The Empire That Would Not Die: The Paradox of Eastern Roman Survival, 640–740 (Carl Newell Jackson Lectures)

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9780674088771: The Empire That Would Not Die: The Paradox of Eastern Roman Survival, 640–740 (Carl Newell Jackson Lectures)
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The eastern Roman Empire was the largest state in western Eurasia in the sixth century. Only a century later, it was a fraction of its former size. Surrounded by enemies, ravaged by warfare and disease, the empire seemed destined to collapse. Yet it did not die. In this holistic analysis, John Haldon elucidates the factors that allowed the eastern Roman Empire to survive against all odds into the eighth century.

By 700 CE the empire had lost three-quarters of its territory to the Islamic caliphate. But the rugged geography of its remaining territories in Anatolia and the Aegean was strategically advantageous, preventing enemies from permanently occupying imperial towns and cities while leaving them vulnerable to Roman counterattacks. The more the empire shrank, the more it became centered around the capital of Constantinople, whose ability to withstand siege after siege proved decisive. Changes in climate also played a role, permitting shifts in agricultural production that benefitted the imperial economy.

At the same time, the crisis confronting the empire forced the imperial court, the provincial ruling classes, and the church closer together. State and church together embodied a sacralized empire that held the emperor, not the patriarch, as Christendom’s symbolic head. Despite its territorial losses, the empire suffered no serious political rupture. What remained became the heartland of a medieval Christian Roman state, with a powerful political theology that predicted the emperor would eventually prevail against God’s enemies and establish Orthodox Christianity’s world dominion.

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About the Author:

John Haldon is Professor of Byzantine History and Hellenic Studies at Princeton University.

Review:

Haldon masterfully integrates contemporary historical records, numismatic studies, and agricultural data to create an overall coherent picture of a turbulent age. (A. J. Papalas Choice 2016-11-01)

The Empire That Would Not Die is the latest contribution from a prolific scholar who has been laying the foundations of Byzantine history for the last twenty-five years. Haldon returns to seventh-century Byzantium with a new approach full of fresh insights. (Averil Cameron, Keble College, University of Oxford)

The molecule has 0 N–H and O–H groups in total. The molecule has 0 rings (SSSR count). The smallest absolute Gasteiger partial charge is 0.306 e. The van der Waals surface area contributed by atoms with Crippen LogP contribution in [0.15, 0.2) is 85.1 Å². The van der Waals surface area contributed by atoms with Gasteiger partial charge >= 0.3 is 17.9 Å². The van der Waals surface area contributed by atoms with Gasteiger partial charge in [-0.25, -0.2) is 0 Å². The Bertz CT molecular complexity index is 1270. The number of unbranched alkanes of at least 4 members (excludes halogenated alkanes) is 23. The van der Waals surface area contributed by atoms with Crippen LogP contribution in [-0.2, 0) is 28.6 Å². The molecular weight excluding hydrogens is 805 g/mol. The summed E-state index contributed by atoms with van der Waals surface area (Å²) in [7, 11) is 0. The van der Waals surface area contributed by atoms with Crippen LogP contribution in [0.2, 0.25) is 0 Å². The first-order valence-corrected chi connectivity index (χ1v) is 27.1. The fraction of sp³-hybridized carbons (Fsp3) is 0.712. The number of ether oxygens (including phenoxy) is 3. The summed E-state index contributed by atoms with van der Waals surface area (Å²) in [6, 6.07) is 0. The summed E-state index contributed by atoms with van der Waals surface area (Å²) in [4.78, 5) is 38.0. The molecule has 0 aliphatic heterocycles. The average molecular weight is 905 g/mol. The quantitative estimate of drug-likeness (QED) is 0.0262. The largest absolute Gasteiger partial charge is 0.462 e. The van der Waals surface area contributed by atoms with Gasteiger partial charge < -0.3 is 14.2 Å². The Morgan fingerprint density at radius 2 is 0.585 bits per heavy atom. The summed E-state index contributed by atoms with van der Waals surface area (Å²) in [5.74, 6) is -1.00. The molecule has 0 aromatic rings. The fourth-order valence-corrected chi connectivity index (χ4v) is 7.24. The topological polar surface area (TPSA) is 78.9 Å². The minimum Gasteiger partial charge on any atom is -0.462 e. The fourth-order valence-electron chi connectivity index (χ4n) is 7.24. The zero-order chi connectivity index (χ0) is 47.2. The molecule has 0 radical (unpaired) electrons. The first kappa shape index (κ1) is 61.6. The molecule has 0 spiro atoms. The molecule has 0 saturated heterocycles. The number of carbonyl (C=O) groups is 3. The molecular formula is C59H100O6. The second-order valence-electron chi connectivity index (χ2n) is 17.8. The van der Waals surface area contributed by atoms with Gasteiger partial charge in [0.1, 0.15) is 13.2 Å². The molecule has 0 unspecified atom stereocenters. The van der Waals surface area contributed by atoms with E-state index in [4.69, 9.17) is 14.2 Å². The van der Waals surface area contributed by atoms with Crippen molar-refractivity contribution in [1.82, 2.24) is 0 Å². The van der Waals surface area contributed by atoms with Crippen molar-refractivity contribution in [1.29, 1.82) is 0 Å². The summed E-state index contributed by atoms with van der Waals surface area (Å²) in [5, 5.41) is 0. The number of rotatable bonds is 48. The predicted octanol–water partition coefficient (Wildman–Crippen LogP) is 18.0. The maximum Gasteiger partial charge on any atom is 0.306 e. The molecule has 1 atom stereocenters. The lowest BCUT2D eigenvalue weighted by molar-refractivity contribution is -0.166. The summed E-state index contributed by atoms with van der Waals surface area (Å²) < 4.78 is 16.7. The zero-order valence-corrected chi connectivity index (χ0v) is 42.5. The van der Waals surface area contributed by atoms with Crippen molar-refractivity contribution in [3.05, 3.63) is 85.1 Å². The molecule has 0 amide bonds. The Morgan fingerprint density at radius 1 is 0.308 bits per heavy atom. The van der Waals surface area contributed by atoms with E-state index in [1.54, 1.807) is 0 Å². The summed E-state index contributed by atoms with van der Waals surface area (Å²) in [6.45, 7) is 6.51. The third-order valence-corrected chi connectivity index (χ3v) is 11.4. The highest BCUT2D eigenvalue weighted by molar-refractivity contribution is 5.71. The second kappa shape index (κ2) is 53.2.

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Book Description HARVARD UNIVERSITY PRESS, United States, 2016. Hardback. Condition: New. Language: English . Brand New Book. The eastern Roman Empire was the largest state in western Eurasia in the sixth century. Only a century later, it was a fraction of its former size. Surrounded by enemies, ravaged by warfare and disease, the empire seemed destined to collapse. Yet it did not die. In this holistic analysis, John Haldon elucidates the factors that allowed the empire to survive against all odds into the eighth century. By 700 CE, three-quarters of the empire s territory had been lost to the Islamic Caliphate. But the rugged territories of Anatolia and the Aegean held strategic advantages, preventing enemies from permanently occupying imperial towns and cities while leaving them vulnerable to Roman counterattacks. The more the empire shrank, the more it became centered around Constantinople, whose ability to withstand siege after siege proved decisive. The crisis forced the imperial court, the provincial ruling classes, and the church closer together. State and church together embodied a sacralized empire that held the emperor, not the patriarch, as Christendom s symbolic head. Despite territorial losses, what remained became the heartland of a medieval Christian Roman state, with a powerful political theology that predicted the emperor would eventually establish Orthodox Christianity s world dominion. Seller Inventory # AAU9780674088771

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Book Description HARVARD UNIVERSITY PRESS, United States, 2016. Hardback. Condition: New. Language: English . Brand New Book. The eastern Roman Empire was the largest state in western Eurasia in the sixth century. Only a century later, it was a fraction of its former size. Surrounded by enemies, ravaged by warfare and disease, the empire seemed destined to collapse. Yet it did not die. In this holistic analysis, John Haldon elucidates the factors that allowed the empire to survive against all odds into the eighth century. By 700 CE, three-quarters of the empire s territory had been lost to the Islamic Caliphate. But the rugged territories of Anatolia and the Aegean held strategic advantages, preventing enemies from permanently occupying imperial towns and cities while leaving them vulnerable to Roman counterattacks. The more the empire shrank, the more it became centered around Constantinople, whose ability to withstand siege after siege proved decisive. The crisis forced the imperial court, the provincial ruling classes, and the church closer together. State and church together embodied a sacralized empire that held the emperor, not the patriarch, as Christendom s symbolic head. Despite territorial losses, what remained became the heartland of a medieval Christian Roman state, with a powerful political theology that predicted the emperor would eventually establish Orthodox Christianity s world dominion. Seller Inventory # AAU9780674088771

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